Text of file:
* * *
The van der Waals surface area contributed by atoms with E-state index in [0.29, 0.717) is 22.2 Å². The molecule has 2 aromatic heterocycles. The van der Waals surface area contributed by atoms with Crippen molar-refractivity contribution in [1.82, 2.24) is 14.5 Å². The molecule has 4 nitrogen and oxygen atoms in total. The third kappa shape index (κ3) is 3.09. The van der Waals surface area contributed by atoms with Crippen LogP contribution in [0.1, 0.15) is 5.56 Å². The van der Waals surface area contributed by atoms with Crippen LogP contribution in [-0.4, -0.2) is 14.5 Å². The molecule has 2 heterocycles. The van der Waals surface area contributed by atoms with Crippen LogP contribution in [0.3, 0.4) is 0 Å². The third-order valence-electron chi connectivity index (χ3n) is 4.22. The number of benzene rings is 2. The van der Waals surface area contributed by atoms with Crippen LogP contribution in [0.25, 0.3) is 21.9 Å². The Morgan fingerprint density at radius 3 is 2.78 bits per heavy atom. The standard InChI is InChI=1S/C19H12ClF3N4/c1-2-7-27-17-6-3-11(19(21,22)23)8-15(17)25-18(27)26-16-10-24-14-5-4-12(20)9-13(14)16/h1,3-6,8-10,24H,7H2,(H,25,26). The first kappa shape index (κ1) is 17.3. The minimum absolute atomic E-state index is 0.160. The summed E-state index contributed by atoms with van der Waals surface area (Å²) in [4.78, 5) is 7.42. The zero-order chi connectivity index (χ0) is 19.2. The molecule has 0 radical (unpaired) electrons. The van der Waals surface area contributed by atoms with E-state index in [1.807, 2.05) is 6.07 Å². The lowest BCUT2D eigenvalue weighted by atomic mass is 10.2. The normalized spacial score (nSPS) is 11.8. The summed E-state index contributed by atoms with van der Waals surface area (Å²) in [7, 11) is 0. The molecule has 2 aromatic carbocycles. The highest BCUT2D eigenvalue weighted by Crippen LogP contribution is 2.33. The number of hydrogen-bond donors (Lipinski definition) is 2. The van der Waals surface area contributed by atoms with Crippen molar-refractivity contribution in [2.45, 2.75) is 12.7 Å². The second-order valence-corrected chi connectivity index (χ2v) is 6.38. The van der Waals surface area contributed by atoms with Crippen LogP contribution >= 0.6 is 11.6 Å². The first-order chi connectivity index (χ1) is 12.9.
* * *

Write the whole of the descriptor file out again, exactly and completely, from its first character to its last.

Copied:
The van der Waals surface area contributed by atoms with E-state index in [0.29, 0.717) is 22.2 Å². The molecule has 2 aromatic heterocycles. The van der Waals surface area contributed by atoms with Crippen molar-refractivity contribution in [1.82, 2.24) is 14.5 Å². The molecule has 4 nitrogen and oxygen atoms in total. The third kappa shape index (κ3) is 3.09. The van der Waals surface area contributed by atoms with Crippen LogP contribution in [0.1, 0.15) is 5.56 Å². The van der Waals surface area contributed by atoms with Crippen LogP contribution in [-0.4, -0.2) is 14.5 Å². The molecule has 2 heterocycles. The van der Waals surface area contributed by atoms with Crippen LogP contribution in [0.3, 0.4) is 0 Å². The third-order valence-electron chi connectivity index (χ3n) is 4.22. The number of benzene rings is 2. The van der Waals surface area contributed by atoms with Crippen LogP contribution in [0.25, 0.3) is 21.9 Å². The Morgan fingerprint density at radius 3 is 2.78 bits per heavy atom. The standard InChI is InChI=1S/C19H12ClF3N4/c1-2-7-27-17-6-3-11(19(21,22)23)8-15(17)25-18(27)26-16-10-24-14-5-4-12(20)9-13(14)16/h1,3-6,8-10,24H,7H2,(H,25,26). The first kappa shape index (κ1) is 17.3. The minimum absolute atomic E-state index is 0.160. The summed E-state index contributed by atoms with van der Waals surface area (Å²) in [4.78, 5) is 7.42. The zero-order chi connectivity index (χ0) is 19.2. The molecule has 0 radical (unpaired) electrons. The van der Waals surface area contributed by atoms with E-state index in [1.807, 2.05) is 6.07 Å². The lowest BCUT2D eigenvalue weighted by atomic mass is 10.2. The normalized spacial score (nSPS) is 11.8. The summed E-state index contributed by atoms with van der Waals surface area (Å²) in [7, 11) is 0. The molecule has 2 aromatic carbocycles. The highest BCUT2D eigenvalue weighted by Crippen LogP contribution is 2.33. The number of hydrogen-bond donors (Lipinski definition) is 2. The van der Waals surface area contributed by atoms with Crippen molar-refractivity contribution in [2.45, 2.75) is 12.7 Å². The second-order valence-corrected chi connectivity index (χ2v) is 6.38. The van der Waals surface area contributed by atoms with Crippen LogP contribution >= 0.6 is 11.6 Å². The first-order chi connectivity index (χ1) is 12.9.